I think it would be a great thing If Tao had his own section on the board. I really do respect what he does, after all, I wouldn't really be where I am without him. It's amazing to see him take a host, put them "through the roller coaster of web hosting" (to quote Tao), and see a better host emerge. True, most hosts do "fail" or otherwise disappear from his study, but that's all a part of the game! It's just as Darwin's theory of evolution states. It comes down to "mutations" that set hosts apart, and the survival of the fittest hosts. The host who have the edge will survive, and the others ultimately will not, unless they adapt. Obviously, hosts who are not fit in the first place will not survive. (A great example would be Flyhosts...not fit because of the overselling conducted on his part...)Quote:
It's been a rather amazing adventure in that regard too. So many hosts come into Tao's study thinking okay this is cake and then foul themselves out by either failing to communicate recent outage news or by outright collapsing.
Perhaps we could make an 'official' version of this dashboard study as part of the directory, that way hosts maintaining at least 95% real uptime with at least 8 months in the business get a gold star on their listings and are able to join the 'veteran host' usergroup.
Tell me if I'm wrong, but I think that is a pretty good analogy of the "Host Cycle"....
I occasionally add new rules as events emerge. Flyhost's official scoring is a Flunk on the Hacking incident, with capstones of poor service and non reporting the outages when his capacity blew out. I'll try to refresh my board soon. I have enough new data it's about time for a Sync across the spread.
One saturday when you're bored grab a cocktail and read the "Evolved novel thread". That's why I'm rather stern with my reporting rules. For Alumni, which comprise 75%ish of total hosts, 50% of them had absolutely no intention to be there longer than a year. (Let's be careful, lack of intention is not the same as a choreographed fraud. I think I only recall a couple of those. L4rge was the signature one - it was a data scraping venture hiding as a host.)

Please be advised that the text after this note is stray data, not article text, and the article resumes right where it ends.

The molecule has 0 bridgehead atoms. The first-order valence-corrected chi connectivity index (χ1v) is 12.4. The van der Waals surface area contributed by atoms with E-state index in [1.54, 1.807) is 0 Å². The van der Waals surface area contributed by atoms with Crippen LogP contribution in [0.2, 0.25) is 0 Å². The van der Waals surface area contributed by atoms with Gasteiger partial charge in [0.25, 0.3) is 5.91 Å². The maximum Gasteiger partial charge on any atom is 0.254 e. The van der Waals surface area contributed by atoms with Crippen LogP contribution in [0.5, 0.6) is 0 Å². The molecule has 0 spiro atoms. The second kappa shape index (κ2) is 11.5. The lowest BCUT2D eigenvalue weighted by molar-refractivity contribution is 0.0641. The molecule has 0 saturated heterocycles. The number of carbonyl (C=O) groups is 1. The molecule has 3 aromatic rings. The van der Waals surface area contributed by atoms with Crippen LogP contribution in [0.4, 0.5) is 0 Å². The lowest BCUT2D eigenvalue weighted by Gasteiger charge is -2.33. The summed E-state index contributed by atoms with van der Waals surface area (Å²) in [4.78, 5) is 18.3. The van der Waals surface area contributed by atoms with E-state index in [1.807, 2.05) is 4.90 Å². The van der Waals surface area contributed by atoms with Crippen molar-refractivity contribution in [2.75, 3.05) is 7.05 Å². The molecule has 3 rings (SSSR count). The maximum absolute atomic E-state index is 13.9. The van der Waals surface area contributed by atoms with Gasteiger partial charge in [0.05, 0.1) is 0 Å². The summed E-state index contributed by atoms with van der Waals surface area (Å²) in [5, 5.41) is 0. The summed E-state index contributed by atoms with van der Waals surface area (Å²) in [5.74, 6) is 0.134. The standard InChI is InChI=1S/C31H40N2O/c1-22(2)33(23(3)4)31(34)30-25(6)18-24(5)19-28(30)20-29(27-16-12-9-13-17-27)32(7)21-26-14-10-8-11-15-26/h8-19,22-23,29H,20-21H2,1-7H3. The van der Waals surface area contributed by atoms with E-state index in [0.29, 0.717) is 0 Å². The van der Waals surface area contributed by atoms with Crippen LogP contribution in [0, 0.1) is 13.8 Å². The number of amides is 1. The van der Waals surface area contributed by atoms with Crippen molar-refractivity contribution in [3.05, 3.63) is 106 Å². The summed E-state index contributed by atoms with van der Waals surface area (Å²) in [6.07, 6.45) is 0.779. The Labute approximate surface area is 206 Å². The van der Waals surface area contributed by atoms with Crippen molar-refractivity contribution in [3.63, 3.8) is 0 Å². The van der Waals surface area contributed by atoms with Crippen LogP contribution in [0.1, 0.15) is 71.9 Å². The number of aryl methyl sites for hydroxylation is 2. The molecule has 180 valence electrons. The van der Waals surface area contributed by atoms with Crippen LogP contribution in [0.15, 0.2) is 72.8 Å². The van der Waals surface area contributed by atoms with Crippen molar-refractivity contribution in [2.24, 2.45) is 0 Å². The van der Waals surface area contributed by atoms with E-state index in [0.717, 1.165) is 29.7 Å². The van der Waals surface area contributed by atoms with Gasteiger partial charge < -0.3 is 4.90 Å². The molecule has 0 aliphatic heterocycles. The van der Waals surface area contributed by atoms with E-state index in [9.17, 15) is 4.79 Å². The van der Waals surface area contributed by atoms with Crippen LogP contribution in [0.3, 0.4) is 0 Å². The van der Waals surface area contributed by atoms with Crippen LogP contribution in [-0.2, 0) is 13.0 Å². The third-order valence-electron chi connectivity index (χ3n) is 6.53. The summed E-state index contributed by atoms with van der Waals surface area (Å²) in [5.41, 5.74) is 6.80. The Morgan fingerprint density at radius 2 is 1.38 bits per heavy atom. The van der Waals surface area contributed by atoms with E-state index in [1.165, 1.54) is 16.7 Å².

I'd put those folks as more "let's make a webhost for a lark". That's how the lack of intention occurs. It's fun, it's fun to hoard over your army of clients, let's post ads on FWS! Then as I liked to say that infamous 4-7 month mark hits - the minute something goes sour they fold. The individual reasons do vary, that's why I don't call it fraud (except those couple), it's just a thundering lack of planning.
In summary the colossal mistake all these new hosts make is you need TWO people minimum to start an average "good host". One needs to be the lead techie and the other needs to be a financer. X % of all those failed hosts are because they miss one or the other - either they have the $1000 (to be figurative) but get all tangled in DNS issues etc, or they have the tech skill but start off with a low end reseller and then oversell it until someone calls their bluff with a data pull. Bonus if they have a third runner just to glue it all together with support tickets and admin junk just so that the two leads don't wipe out.
It's "not hard". I can sweep FWS and make about 5 good hosts on paper by just matching up the component skill sets.
There used to be an old internet joke about a form of why something wouldn't work. We could practically make one of those here and just click off the boxes when our favorite mistakes show up over and over.
For their dignity though is why I made my corner Opt In. And the results still happened, knowing they would be on the wrong end of the spotlight.